Whole Project Award
Client: Denbighshire County Council, Rhyl Harbour Board
Designer: DCC, Major Projects Group
Contractors: Dawnus Construction Ltd
In the Spring of 2012, a construction project to transform Rhyl broke ground, with the goal of increasing tourism and boosting the local economy. Another key goal of the project was to provide a safer, more scenic route for pedestrians and cyclists as part of the Wales Coast Path which follows the entire coastline of Wales.
The Rhyl Harbour project formed part of a stream that included a sustainable transport bridge, coastal erosion and flood protection works, harbour enhancements and the landscaping of the local areas. The contract was awarded to Dawnus Construction and the project management of the scheme was undertaken by Denbighshire County Council with an in-house design team undertaking the design of various elements of work, supplemented at various stages by external consultants.
The third phase of the scheme began in 2012 and included the construction of a 180m extended quay wall, a new public square and deepened harbour channel to improve navigation.
Challenges faced and Achievements
Physical Resources – Use and Management
After exploring various walling materials that would match the visual scale and structural requirements needed, it was decided that CPM’s Redi-Rock™ walling would be used because of the resulting visual impact it would have and because of the cost incentives that the Redi-Rock positive connection walling offers. The one tonne blocks of 1070mm long, 457mm high and 710mm deep incorporated a Miragrid 10 XT, 20 XT and 24 XT geogrid reinforced earth system. Conventional solutions such as cladded sheet piles were considered, though the cost of sheet piles and the associated cladding made the scheme unviable.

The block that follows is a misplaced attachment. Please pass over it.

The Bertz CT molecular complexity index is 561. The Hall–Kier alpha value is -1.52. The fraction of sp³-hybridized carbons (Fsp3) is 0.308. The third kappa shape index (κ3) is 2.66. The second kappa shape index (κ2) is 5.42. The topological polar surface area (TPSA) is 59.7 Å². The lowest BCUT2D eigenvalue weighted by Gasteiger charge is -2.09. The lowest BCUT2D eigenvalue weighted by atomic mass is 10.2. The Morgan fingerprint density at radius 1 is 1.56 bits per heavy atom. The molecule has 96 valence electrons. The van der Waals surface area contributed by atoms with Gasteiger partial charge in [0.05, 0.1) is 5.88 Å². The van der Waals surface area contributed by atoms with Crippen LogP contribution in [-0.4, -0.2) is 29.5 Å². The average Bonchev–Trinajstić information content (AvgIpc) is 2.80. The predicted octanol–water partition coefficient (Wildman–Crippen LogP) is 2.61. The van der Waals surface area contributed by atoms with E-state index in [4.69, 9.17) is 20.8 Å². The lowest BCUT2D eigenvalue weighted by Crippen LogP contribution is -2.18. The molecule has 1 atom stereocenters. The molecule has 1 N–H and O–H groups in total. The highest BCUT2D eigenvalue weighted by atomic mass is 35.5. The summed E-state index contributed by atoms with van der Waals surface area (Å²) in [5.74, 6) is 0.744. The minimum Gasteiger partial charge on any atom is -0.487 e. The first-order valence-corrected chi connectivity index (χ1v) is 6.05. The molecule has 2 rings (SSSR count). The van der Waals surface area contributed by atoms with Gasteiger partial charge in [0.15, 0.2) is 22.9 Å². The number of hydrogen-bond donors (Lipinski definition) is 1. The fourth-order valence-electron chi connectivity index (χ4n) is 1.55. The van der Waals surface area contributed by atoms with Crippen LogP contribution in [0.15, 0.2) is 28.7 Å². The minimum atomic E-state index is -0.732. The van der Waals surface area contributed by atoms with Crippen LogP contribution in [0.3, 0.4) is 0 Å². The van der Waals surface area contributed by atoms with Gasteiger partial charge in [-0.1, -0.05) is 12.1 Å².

The use of Redi-Rock™ walling allowed the contractor to install approximately 50 blocks over a tidal cycle, with the whole construction of the 188m long, up to 7.5m high quay wall being undertaken in just 30 weeks. Following close monitoring of the finished wall and backfill there has been no settlement and the Redi-Rock™ wall has withstood significant wave action during the recent storms and achieves the required design expectancy as well as looking good. The scheme has ended up being a flagship scheme for the regeneration of Rhyl and has met all targets set.
The wall comprises:
- Sheet piles at the toe to prevent erosion
- Concrete foundations with mesh reinforcement
- Redi-rock positive connection blocks – over 5300 blocks placed
- Incorporating miragrid geogrids
- Granular backfill
- Incorporates mass retaining wall design with reinforced earth designed
- It has been used in America by using American design codes
- First time used in the UK
- 55,000m³ of material excavated
- 17,000m³ of material reused for reinforced earth backfill
- 14,000m³ of material reused as general fill to public square
- 24,000m³ of material reused to create additional and replenish sand dune system
Ecology and Biodiversity